There have been many developments in income tax treaty legislation in the United States in the past year. In November 2015, U.S. tax treaties with Switzerland, Japan, Luxembourg, Chile, Hungary, Spain and Poland were approved by the Senate Foreign Relations committee, which was a big deal. Until then, the Senate had not ratified a tax treaty since 2010. Additionally, the Treasury Department released its new model income tax treaty in February 2016, which had not been updated since 2006.
Some Treaty Background
Tax treaties, also known as double tax treaties, help avoid double taxation across multiple jurisdictions. For example, in the absence of a tax treaty between the U.S. and France, a U.S. citizen working in France could potentially be taxed on their French-sourced income earned in France and in the U.S.
Usually negotiated on a bilateral basis between two governments, the treaties generally follow certain models. The U.S. usually relies on its model treaty or the model developed by the Organisation for Economic Co-operation and Development (OECD), founded in 1961 and based in Paris.
The U.S. model treaty has an extensive article on students and trainees as well as a lengthy article on pensions. The OECD’s latest model treaty was approved in July 2014 and includes the application of Article 17, which deals with “Artistes and Sportsmen” and the treatment of termination payments.
The U.S. and OECD treaty models are similar but the U.S. model is typically the default used.
As of today, the State Department lists 195 countries as sovereign nations. If every country had a bilateral treaty with the other countries, the number of possible bilateral treaties would be 18,915 (195 countries x 97 possible bilateral treaties). Because of the complication in learning how to apply regulations within one tax treaty, multinational employers and practitioners may find it difficult to learn the regulations of all those treaties. Nonetheless, countries continue to sign bilateral treaties at a steady rate.
Tax Treaty Elements
Income tax treaties that eliminate double taxation are critical components of administering international payrolls. Tax treaties typically have at least 25 articles, each addressing a different topic. Several of the articles generally deal with the treatment of expatriate workers:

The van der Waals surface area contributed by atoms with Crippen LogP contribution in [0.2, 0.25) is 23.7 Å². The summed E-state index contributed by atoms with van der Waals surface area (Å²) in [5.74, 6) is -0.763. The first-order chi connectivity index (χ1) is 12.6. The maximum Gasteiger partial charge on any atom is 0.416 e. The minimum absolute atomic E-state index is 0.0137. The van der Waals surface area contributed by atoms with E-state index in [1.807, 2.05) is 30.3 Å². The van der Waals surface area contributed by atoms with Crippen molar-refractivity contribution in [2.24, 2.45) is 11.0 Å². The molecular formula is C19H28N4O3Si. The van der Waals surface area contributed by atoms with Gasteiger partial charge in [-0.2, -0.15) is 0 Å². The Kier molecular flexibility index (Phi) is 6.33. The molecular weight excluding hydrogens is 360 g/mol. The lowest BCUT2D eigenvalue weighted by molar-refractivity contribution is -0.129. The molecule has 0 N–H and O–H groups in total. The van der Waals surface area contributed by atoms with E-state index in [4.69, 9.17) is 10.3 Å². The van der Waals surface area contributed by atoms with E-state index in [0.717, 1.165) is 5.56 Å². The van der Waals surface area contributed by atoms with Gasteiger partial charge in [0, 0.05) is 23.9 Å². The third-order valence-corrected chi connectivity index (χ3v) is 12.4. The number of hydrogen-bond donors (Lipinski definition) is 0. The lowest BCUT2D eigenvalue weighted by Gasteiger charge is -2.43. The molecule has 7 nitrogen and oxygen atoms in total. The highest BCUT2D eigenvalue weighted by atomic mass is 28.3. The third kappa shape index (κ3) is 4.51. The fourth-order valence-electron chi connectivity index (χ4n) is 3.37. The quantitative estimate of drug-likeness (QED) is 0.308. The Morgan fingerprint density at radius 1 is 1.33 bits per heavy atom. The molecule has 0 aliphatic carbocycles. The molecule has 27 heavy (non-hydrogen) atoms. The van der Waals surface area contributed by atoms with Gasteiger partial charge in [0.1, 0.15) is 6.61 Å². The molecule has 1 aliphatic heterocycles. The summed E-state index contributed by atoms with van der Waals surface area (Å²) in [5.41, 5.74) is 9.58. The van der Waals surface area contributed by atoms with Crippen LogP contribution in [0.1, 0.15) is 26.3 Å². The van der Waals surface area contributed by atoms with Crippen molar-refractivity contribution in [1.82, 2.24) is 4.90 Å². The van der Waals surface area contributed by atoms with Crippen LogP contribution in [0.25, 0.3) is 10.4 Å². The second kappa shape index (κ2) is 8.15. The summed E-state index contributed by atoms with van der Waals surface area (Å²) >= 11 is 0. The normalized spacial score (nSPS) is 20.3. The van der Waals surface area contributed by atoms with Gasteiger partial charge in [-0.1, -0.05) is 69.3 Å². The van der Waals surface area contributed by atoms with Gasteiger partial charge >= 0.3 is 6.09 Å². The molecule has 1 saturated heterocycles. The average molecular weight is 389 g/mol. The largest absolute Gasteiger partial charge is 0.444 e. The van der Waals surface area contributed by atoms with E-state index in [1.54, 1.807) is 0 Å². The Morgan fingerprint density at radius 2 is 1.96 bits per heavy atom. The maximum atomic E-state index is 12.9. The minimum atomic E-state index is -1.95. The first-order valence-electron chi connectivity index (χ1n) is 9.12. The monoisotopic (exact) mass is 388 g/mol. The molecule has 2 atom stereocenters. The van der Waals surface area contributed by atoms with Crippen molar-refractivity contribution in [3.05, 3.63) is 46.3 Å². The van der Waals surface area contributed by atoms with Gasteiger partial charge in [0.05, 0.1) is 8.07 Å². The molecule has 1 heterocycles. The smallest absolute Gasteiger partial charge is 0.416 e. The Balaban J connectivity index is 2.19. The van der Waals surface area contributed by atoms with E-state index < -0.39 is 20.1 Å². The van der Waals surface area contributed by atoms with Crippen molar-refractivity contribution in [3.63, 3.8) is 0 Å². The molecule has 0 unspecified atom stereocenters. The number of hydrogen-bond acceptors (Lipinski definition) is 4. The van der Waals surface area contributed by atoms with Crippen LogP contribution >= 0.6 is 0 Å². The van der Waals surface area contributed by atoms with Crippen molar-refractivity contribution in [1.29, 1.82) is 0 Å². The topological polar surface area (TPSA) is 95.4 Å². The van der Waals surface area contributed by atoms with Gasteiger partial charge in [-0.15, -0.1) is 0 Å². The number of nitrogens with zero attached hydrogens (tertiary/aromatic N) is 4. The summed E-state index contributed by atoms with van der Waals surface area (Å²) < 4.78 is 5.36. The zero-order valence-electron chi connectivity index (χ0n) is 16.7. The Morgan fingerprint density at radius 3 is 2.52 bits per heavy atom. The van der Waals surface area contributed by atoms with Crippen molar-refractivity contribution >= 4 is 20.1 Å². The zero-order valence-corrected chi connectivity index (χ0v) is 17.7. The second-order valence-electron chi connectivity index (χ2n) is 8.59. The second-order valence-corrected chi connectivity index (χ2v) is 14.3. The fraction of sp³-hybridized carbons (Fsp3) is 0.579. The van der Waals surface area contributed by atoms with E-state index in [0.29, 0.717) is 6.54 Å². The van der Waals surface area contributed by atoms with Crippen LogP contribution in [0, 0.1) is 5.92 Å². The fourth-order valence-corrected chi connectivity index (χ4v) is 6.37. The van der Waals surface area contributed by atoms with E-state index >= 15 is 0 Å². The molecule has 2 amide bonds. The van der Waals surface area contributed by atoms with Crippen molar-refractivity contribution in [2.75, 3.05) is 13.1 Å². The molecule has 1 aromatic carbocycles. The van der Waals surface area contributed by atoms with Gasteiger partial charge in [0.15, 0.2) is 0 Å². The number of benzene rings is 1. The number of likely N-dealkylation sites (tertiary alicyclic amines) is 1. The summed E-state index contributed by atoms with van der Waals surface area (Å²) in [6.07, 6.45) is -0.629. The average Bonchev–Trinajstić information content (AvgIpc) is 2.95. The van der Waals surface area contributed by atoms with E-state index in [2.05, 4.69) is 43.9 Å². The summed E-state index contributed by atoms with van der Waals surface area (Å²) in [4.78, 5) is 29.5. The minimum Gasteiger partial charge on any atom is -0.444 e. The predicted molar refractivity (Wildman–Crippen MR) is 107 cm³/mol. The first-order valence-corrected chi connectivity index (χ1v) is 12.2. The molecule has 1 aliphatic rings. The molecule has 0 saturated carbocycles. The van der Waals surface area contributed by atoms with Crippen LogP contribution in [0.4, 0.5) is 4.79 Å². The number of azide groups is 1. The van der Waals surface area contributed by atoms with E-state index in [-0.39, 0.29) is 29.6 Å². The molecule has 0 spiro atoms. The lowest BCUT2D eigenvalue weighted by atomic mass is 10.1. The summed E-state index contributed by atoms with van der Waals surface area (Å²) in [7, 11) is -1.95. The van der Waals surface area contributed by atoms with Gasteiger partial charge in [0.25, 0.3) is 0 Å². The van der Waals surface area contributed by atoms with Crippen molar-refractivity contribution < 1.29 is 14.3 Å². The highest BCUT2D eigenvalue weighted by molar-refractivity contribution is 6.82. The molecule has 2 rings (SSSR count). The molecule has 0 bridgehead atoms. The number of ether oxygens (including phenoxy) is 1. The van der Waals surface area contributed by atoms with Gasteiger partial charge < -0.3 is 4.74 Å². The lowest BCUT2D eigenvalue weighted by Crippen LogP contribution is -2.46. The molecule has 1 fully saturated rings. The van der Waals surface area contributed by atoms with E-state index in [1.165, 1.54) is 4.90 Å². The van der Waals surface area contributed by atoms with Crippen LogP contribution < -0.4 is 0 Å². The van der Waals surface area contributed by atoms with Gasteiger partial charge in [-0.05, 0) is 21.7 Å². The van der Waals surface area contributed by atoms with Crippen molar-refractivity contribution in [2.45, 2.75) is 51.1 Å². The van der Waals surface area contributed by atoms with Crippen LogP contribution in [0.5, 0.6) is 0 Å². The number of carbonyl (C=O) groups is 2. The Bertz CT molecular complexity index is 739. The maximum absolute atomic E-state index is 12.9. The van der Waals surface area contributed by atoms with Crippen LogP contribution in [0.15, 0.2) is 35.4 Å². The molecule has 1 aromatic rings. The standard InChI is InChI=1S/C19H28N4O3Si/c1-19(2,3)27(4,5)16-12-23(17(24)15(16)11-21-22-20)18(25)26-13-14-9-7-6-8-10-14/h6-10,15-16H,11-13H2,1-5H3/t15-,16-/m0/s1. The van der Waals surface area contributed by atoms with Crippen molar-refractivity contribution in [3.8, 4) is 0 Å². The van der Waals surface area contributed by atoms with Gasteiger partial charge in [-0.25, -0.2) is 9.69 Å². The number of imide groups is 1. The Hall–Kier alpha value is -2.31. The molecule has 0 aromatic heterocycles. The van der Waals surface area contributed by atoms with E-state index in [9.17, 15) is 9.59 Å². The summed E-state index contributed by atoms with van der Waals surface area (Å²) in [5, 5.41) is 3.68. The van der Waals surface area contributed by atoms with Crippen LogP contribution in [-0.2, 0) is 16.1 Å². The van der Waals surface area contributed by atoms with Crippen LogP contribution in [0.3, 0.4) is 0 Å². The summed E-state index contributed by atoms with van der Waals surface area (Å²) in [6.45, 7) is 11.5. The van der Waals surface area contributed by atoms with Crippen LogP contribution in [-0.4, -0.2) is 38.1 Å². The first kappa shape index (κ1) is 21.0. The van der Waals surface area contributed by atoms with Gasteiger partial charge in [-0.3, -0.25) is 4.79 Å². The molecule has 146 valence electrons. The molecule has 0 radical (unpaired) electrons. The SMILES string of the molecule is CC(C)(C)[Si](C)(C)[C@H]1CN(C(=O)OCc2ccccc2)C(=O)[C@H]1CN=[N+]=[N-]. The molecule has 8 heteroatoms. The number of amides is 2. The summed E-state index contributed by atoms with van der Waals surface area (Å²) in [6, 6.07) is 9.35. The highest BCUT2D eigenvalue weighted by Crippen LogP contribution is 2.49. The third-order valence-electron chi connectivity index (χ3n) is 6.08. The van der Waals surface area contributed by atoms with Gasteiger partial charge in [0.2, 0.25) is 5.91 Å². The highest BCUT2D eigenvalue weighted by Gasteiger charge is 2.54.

--Dependent personal services. The term is used by the Internal Revenue Service to describe the income tax provisions in treaties that address payments most common to employment situations, such as wages, salaries and similar compensation.
--Independent personal services. The term is used by the IRS to describe how payments to independent contractors and the self-employed are treated in treaties. This can include income for sporting and artistic activities.
--Professors, teachers and researchers. A section covering payments most common to professors, teachers or those conducting research.
--Students and apprentices are considered as exempt from tax for certain payments in income tax treaties.
--Capital gains income from stock awards and transactions also can be addressed in treaties.
Future of Income Tax Treaties
Multilateral treaties are an alternative to bilateral tax treaties. While bilateral treaties often take years to negotiate, approve and implement, multilateral agreements may make the process more efficient by wrapping several treaties into one. However, there are challenges with multilateral treaties.
One major challenge is varying internal tax regulation—for example, no income taxes or special incentives for countries in a region. Such variations make it difficult to break from the status quo. There has been some acceptance among regional countries with similar legislative structures, such as the 2005 South Asian Association for Regional Cooperation Income Tax Agreement, but large-scale acceptance is unlikely in the short term.
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